James Fell, syndicated fitness columnist and blogger — accurately points and builds on McNamara’s point in his piece “Paleo is the Scientology of Diets” –

“I already said it’s impossible to replicate any aspects of the diet, because our food supply. Even the meat, eggs, fruits and vegetables have been so manipulated since humans first began farming that what we eat today can’t ever possible resemble that of mammoth-slaying Stone Age. Oh, and like I wrote in [another piece], eating mammoth or any kind of meat was exceptionally rare.

Our Paleolithic ancestors were far more likely to get protein from bugs. So instead of paying double for your antibiotic free, grass-fed methane dispenser meat, you should just head to your nearest field and commence chopping down crickets.”

We SHOULD eat a diet of mostly whole foods — but not off some list of what was available to the prehistoric caveman — a list that says these people did not eat grains, despite overwhelming evidence to the contrary. Paleo diet creator Dr. Loren Cordain says you should also refrain from consuming potatoes — a whole food that most nutritionists would define as “nutrient dense.”

Alan Aragon, who I linked to earlier in this article, is a nutrition expert and one of the leading voices of the Anti-Paleo crowd. He takes a lot of flack from the Paleo followers for using things like “science” and “research” to tell us why the diet is ridiculous. In an interview with the Paleo Foundation, he addresses the gluten, legume, dairy-free aspect of the diet and goes into why it simply doesn’t make sense to be eating this way:

The bottom line is that the gluten-tolerant fraction of the population is likely to be well over 90% of us. So, it simply makes no sense to view gluten-containing foods as universally “bad.” Adding to the illogic of banning foods that are tolerable by the vast majority of the population, the traditional Paleo diet doctrine selectively ignores the fact that ‘Paleo-approved’ foods (i.e., nuts, fish, and shellfish), have a combined prevalence of allergenicity comparable to — and by some estimates even greater than that of gluten-containing grains.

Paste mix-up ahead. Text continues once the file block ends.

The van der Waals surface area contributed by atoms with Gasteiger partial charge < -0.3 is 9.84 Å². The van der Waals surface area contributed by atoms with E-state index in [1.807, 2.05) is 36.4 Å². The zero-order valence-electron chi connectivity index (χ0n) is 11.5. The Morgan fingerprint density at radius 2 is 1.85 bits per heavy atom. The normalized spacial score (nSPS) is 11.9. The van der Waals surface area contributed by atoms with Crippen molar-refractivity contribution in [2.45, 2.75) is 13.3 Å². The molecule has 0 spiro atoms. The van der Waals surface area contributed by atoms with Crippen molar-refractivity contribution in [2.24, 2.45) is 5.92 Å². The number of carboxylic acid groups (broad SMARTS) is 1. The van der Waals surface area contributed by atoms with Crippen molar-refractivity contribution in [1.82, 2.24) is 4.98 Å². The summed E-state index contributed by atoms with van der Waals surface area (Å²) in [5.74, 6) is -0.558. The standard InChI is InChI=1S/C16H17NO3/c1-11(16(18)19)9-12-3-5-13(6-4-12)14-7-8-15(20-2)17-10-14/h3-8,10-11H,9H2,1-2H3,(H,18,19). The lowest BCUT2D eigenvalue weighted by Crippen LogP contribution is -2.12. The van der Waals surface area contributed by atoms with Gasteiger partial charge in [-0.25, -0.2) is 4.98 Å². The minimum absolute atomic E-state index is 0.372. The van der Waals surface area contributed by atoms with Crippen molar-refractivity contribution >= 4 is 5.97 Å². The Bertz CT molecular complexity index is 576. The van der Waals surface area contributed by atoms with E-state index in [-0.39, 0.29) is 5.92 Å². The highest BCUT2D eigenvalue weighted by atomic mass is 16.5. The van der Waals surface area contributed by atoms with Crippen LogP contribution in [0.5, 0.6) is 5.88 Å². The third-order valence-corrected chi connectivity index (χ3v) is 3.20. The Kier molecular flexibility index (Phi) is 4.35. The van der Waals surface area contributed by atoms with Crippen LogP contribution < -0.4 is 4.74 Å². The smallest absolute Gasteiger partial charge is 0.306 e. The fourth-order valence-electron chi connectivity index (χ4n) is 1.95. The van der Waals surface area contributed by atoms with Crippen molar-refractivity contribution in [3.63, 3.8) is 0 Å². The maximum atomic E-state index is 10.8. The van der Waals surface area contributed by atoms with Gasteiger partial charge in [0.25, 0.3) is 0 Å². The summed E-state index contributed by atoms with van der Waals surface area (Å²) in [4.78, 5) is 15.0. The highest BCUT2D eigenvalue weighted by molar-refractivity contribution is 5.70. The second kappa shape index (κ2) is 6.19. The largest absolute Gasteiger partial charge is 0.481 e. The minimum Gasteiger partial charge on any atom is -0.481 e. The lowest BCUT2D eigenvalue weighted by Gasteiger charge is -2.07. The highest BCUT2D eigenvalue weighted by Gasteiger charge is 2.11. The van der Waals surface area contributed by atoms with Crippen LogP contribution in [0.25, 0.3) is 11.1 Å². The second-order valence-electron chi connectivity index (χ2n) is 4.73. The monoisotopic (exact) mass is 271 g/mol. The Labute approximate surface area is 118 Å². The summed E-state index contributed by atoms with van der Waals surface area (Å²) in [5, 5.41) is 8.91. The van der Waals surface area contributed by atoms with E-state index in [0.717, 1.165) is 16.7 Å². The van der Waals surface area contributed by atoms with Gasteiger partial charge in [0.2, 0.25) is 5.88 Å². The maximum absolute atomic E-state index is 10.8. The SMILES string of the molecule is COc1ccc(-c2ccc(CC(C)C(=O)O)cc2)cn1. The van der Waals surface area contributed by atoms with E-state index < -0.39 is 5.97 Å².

Another amusing fact is that 4 of the 8 “major food allergens” designated by the Food Allergen Labeling and Consumer Protection Act are Paleo-approved.

Aragon also addresses the humor behind the Paleo Diet’s suggestion of an 80%-20% “flexible” model to their diet.

My biggest gripes with the Paleo Movement is the extreme-ism and absolute-ism that some folks apply to food avoidance despite a lack of supporting research evidence. And even the “Primal” model of going 80% Paleo while leaving 20% for the non-Paleo stuff is rather humorous. For example, in the context of a typical 2500 kcal diet, 20% of those calories coming from grains & dairy would constitute 500 kcal — which is the capacity for a typical bowl of cereal. So, if a bowl of cereal (or 2 cups of pasta, or 4 slices of bread) every day qualifies as Primal, then it sounds a lot like conventional eating to me. It’s just difficult to tolerate the lack of logic there.

Chris McNamara also addressed the fallacy of gluten-free and dairy free in his interview with wild/STRONG.

When I first heard about the Paleo diet, the thing that stuck out to me the most was the blatant dismissal of grains and dairy as evil. Are you kidding me? We’ve been eating grains for over 10,000 years and survived and thrived as a race. Hell we — HUMANS — have a digestive enzyme to help digest milk called Lactase! So, tell me again how we are not adapted to drink dairy? Are some people, some races, less adapted to drinking milk? Sure. You can say for just about any product if you compare it across every race though.”

As the change to a more flexible approach to nutrition takes over, The Paleo Diet has become a nostalgic punch-line. At a competition this past weekend, my girlfriend was handing out muffins she had made to some of the athletes around our tent.

“Are these Paleo?” One of them asked.

“Are these gluten-free?” my brother asked.

We all laughed and ate a few more. Fueling up with carbs for our next event — because nobody remembered to bring four pounds of cooked broccoli.